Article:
Saturday, May 14, 2011

Back Home?

I'm sitting alone in the lobby of the hotel. Martha and I flew across country yesterday, back to Chicago to celebrate the graduation of our son Luke from North Park Theological Seminary with a Masters of Divinity. It's a cool, blowing, grey day here with threats of rain all day.
When we picked up our rental car, the man at the desk, Lynn asked if we'd been to Chicago before. I told him I was born here. My grandparents and uncle and aunt lived here. My wife and I lived here for the first years of our marriage. Our eldest son was born here. Luke went to school here for undergraduate and graduate school. Our denominational headquarters is here, so I've traveled here continually over my years as a pastor.
But then we moved on to Lafayette, Indiana for five and a half wonderful years and the births of Luke and Elizabeth. Then we moved to Muskegon, Michigan for seven and a half years where we bought our first home, lived along Lake Michigan and came into our own as a young pastor and family. Then we moved to Minneapolis for thirteen and a half years. That was a return to the metropolitan area in which I grew up, familiar geography, sociology and theology. It was the place where our daughter was saved from cancer, where I was saved from a head-on car crash, where we were saved from a house fire. It was where my parents retired, where our daughter and son-in-law still live and where my brother and his wife live.
But now we live in Santa Barbara, on that beautiful shelf of land facing south, where things bloom and grow all year, where I can ocean swim all year, where ties only work on Sunday mornings and everything is pretty casual. It's where we live in a parsonage again after "owning" homes for twenty years. And it's where I curiously fit and feel home.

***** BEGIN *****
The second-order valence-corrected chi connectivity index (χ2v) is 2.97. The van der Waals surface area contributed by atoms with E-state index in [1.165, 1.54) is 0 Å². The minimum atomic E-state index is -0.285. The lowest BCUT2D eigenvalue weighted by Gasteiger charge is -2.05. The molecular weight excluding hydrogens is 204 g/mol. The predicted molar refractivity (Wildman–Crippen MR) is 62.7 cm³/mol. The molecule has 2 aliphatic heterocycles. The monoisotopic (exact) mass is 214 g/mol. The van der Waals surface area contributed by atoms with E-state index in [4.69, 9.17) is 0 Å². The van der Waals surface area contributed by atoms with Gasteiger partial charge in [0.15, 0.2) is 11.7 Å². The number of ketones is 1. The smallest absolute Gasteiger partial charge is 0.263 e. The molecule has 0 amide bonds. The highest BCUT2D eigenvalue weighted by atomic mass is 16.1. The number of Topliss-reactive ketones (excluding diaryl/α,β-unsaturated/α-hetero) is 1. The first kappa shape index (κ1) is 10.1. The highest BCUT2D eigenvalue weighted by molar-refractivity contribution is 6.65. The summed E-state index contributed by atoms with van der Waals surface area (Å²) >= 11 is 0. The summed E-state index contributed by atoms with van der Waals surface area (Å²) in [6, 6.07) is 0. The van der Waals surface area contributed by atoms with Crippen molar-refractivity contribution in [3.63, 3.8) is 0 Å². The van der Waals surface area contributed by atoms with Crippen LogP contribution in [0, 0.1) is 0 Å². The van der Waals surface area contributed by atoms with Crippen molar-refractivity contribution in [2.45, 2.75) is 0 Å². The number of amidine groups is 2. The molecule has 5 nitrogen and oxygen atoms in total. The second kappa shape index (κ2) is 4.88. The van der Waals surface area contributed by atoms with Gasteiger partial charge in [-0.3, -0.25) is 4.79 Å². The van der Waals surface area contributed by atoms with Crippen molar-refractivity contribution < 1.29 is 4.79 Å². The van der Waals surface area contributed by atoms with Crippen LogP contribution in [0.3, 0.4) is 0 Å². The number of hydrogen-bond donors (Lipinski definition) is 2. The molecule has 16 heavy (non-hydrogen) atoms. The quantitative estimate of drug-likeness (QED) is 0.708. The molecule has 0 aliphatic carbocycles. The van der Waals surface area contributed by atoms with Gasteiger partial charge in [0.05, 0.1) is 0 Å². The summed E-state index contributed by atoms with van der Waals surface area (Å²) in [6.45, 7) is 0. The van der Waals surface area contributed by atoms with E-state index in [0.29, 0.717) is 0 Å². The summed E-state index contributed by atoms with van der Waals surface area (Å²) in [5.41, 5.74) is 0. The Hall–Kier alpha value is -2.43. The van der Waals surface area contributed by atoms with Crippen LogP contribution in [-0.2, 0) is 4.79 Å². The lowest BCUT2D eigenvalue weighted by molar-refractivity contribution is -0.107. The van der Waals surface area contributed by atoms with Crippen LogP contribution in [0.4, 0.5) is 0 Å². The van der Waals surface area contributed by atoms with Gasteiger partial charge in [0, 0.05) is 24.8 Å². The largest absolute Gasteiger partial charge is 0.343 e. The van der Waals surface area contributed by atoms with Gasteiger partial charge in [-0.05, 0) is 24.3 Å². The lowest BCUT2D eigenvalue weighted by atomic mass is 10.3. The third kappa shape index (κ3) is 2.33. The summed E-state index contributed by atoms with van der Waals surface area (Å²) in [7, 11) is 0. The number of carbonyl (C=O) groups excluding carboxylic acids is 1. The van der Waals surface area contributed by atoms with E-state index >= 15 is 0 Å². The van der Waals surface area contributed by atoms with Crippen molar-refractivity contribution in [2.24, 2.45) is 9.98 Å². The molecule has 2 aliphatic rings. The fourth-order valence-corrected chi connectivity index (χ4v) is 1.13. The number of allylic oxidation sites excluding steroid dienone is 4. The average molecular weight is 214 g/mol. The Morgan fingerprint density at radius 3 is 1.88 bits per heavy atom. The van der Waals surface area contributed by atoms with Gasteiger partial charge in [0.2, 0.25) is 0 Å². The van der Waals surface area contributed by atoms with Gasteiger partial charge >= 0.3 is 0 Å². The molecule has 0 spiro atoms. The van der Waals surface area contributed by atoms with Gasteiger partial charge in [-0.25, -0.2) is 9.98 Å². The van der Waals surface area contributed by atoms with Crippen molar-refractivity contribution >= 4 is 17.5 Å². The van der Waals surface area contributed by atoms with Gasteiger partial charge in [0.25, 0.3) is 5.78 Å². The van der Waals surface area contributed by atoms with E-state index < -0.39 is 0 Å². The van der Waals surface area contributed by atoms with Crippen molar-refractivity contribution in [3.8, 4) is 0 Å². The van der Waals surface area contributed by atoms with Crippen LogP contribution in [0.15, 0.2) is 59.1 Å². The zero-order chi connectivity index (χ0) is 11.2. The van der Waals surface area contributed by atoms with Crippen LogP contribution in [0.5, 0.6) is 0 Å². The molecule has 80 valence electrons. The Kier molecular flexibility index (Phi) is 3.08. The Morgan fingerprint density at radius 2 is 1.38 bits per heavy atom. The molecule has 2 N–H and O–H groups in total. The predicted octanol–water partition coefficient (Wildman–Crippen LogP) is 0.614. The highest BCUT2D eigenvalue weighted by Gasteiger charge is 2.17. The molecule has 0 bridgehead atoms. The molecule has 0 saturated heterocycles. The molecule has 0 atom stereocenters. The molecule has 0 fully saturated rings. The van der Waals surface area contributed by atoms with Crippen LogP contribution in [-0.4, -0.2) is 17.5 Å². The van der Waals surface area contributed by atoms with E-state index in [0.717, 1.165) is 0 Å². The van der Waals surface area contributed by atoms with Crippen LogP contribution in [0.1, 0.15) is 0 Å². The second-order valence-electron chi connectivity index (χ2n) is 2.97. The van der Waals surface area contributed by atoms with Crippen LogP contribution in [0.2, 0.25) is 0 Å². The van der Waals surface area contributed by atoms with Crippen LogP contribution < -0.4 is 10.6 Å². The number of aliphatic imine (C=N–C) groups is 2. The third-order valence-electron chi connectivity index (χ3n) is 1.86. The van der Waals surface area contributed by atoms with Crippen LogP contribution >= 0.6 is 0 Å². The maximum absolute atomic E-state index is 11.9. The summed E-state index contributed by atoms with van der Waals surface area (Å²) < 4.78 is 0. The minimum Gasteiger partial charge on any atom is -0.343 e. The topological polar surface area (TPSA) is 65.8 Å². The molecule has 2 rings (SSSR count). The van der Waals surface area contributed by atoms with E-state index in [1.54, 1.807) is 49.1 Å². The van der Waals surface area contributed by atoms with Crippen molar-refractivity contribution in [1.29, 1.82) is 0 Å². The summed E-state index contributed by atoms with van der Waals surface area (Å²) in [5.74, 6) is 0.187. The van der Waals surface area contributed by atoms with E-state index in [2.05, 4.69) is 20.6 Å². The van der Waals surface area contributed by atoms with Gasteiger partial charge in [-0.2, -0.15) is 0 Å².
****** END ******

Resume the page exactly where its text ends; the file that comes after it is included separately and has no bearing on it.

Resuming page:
The word? Resident Alien keeps cropping up in my mind. As a servant of God, I'm called to be mobile, travel lightly, love all people in all places, be ready to move, be ready to stay put. Hold all things lightly in my hand and speak truth lovingly to those around me.
So, Chicago was home, but no longer. But it's really fun to visit!


At 12:53 PM , Blogger Isaac Johnson said...

I'm reminded that the big reason the Catholic church didn't want married preachers was because they wanted to be able to easily move them without the fuss of family and home (and likely the reason they keep the practice up today).

I mirror your sentiments now living on the California coast. I feel I arrived somewhere I'm unlikely to want to leave. I feel a hint at what those Oakies must have felt packing up and moving to the land of milk and honey.

The former pastor of MCC told me one day "it's easy to know when to come to Monticeto, it's much harder to know when your called to leave". Do you think the supremely nice surroundings could be insulating? perhaps softening life and making it tough to leave?

I don't intend to live anywhere i need to deice my car locks or spread salt on my steps again. I may again make home in a cooler climate, but no more engine block heaters for me!


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